Movie puppeteers are a rather sinister bunch, among them the obsessed Michael Redgrave in Dead of Night, the repressed Mel Ferrer in Lili and the disturbed John Cusack in Being John Malkovich. But there is nothing but sweetness and light surrounding Kevin Clash, the first African-American to enter that great fraternity of American puppeteers associated with Frank Oz and Jim Henson. He began building his own puppets as a child in Baltimore under the encouraging aegis of loving working-class parents after watching TV shows in the 1960s, and after a serious apprenticeship was inducted into Sesame Street where he created the famous red-haired, pop-eyed, orange-nosed Elmo. He's now Sesame Street's senior puppet coordinator and muppet captain. Constance Marks's delightful, unpretentious documentary both captures the man in all his complex simplicity and throws light on his craft.

DocumentarySesame StreetThe MuppetsChildren's TVTelevisionPhilip French

guardian.co.uk © 2012 Guardian News and Media Limited or its affiliated companies. »

- Philip French

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“Nightmare City” (1980) Review

16 April 2012 2:49 PM, PDT | MoreHorror | See recent MoreHorror news »

By Chris Wright, MoreHorror.com

Nightmare City” (1980)

Directed By: Umberto Lenzi

Written By: Piero Mignoli, Tony Corti, Jose Luis Delgado

Starring: Hugo Stiglitz (Dean Miller), Laura Trotter (Dr. Anna Miller), Maria Rosaria (Sheila), Francisco Rabal (Major Warren Holmes), Sonia Viviani (Cindy), Eduardo Fajardo (Dr. Kramer) Mel Ferrer (General Murchison).

I never knew mindless killing could occur with no actual plot but apparently it really can! It is fairly difficult to defend this movie unless the movie watcher really likes incoherent films. This movie was released under numerous titles as well such as “City of the Walking Dead” and its Italian label “Incubo Sulla Cittá Contaminata.” This movie is not very well known and I found out why, the hard way.

The apparent plot is a news reporter named Dean (Hugo Stiglitz) is going to interview a scientist at a European airport about a recent nuclear incident. A random plane lands »

- admin

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Book Review: "Audrey Hepburn: Photographs 1953-1966", Published By Taschen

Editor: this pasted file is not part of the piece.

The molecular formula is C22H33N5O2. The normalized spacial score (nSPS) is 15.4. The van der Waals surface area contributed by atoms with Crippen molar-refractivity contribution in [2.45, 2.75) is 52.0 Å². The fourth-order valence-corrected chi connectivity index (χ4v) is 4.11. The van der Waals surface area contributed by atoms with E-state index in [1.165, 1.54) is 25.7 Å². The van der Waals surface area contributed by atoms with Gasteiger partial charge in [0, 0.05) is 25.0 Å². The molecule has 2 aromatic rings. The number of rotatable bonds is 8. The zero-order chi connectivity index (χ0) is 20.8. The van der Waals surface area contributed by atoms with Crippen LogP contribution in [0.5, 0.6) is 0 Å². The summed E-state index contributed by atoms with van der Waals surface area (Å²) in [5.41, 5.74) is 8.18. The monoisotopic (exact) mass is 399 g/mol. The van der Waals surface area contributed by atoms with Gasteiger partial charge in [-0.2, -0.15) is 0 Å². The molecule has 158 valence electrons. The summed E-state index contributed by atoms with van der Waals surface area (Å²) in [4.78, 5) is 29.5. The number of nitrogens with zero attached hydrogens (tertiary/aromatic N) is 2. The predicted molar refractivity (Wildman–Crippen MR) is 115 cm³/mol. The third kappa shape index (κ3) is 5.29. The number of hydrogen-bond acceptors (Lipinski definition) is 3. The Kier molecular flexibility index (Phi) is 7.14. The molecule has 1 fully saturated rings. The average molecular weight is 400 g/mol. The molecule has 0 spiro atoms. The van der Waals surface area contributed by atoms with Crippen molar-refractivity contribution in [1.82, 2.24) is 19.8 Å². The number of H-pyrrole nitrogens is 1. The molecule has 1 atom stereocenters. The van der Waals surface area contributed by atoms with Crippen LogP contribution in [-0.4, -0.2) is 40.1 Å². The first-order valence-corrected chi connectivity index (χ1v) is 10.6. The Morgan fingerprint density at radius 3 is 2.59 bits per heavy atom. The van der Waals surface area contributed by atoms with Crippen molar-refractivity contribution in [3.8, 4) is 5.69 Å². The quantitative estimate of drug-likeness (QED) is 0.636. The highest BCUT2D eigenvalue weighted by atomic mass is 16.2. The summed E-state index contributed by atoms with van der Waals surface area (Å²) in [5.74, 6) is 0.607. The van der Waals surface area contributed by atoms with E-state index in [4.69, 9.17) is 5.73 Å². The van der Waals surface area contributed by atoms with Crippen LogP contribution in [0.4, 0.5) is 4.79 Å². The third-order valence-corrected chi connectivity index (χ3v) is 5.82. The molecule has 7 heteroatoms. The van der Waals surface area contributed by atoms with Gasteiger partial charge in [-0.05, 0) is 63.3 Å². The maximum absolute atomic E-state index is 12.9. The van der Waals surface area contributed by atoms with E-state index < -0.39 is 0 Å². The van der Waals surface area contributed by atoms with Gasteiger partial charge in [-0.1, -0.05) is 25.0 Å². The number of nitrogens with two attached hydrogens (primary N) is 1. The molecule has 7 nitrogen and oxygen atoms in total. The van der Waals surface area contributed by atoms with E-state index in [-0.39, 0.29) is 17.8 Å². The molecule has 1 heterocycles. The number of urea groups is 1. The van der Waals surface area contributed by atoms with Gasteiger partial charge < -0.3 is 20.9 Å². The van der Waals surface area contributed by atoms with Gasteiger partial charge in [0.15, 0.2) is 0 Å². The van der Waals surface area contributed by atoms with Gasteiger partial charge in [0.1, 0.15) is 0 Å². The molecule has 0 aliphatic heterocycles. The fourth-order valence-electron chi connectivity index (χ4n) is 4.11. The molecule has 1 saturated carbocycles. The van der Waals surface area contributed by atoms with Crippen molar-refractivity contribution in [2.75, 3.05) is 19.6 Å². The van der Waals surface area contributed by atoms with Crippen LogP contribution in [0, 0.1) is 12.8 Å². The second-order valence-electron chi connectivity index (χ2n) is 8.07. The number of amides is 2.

27 March 2012 3:00 AM, PDT | Cinemaretro.com | See recent CinemaRetro news »

Audrey Hepburn: Photographs 1953 – 1966

Bob Willoughby

Published by Taschen

Hardcover, 11.2 x 14.1 in., 280 pages, £ 44.99

Isbn 978-3-8365-2737-8

Multilingual Edition: English, French, German

By Adrian Smith

Audrey Hepburn is iconic. Her image has perhaps eclipsed her performances in the many movies she starred in before her early retirement to focus on Unicef. This new collection from Taschen (previously available only in a limited art edition) demonstrates just why this happened. The camera simply loved Audrey Hepburn. These photographs, taken by Hollywood photographer Bob Willoughby, show that whether she was relaxing at home, posing for stills or working on set, she was a radiant, mesmerising presence. After first meeting at Paramount Studios in 1953 to promote Roman Holiday, Willoughby and Hepburn became close friends. The way she was able to relax in his presence clearly comes through in so many of these fabulous photos.

Although the book does serve to reinforce Hepburn's visual impact, »

- nospam@example.com (Cinema Retro)

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'Funny Face' 55th Anniversary: 25 Things You Didn't Know About the Beloved Audrey Hepburn Musical

13 February 2012 11:46 AM, PST | Moviefone | See recent Moviefone news »

"Funny Face" shouldn't have worked. It was a musical with a borrowed score, based on a stage play its author had failed to sell, with a leading man past his prime and a leading lady, 30 years younger, who had a thin singing voice. Indeed, the film, released 55 years ago today (on February 13, 1957), was not a hit. Yet today, it's regarded as a visually sumptuous classic, with Fred Astaire dancing with impossible grace at 58 and Audrey Hepburn in one of her most stylish, iconic performances. Still, as beloved as "Funny Face" is, many viewers may not know of the real-life love story that inspired the movie, or about the film's ties to such far-flung projects as the "Eloise" novels and the counterculture drama "Five Easy Pieces." Here, then, are 25 little-known facts about "Funny Face." 1. The movie's title and four of its songs came from George Gershwin's 1927 Broadway musical "Funny Face. »

- Gary Susman

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8 items from 2012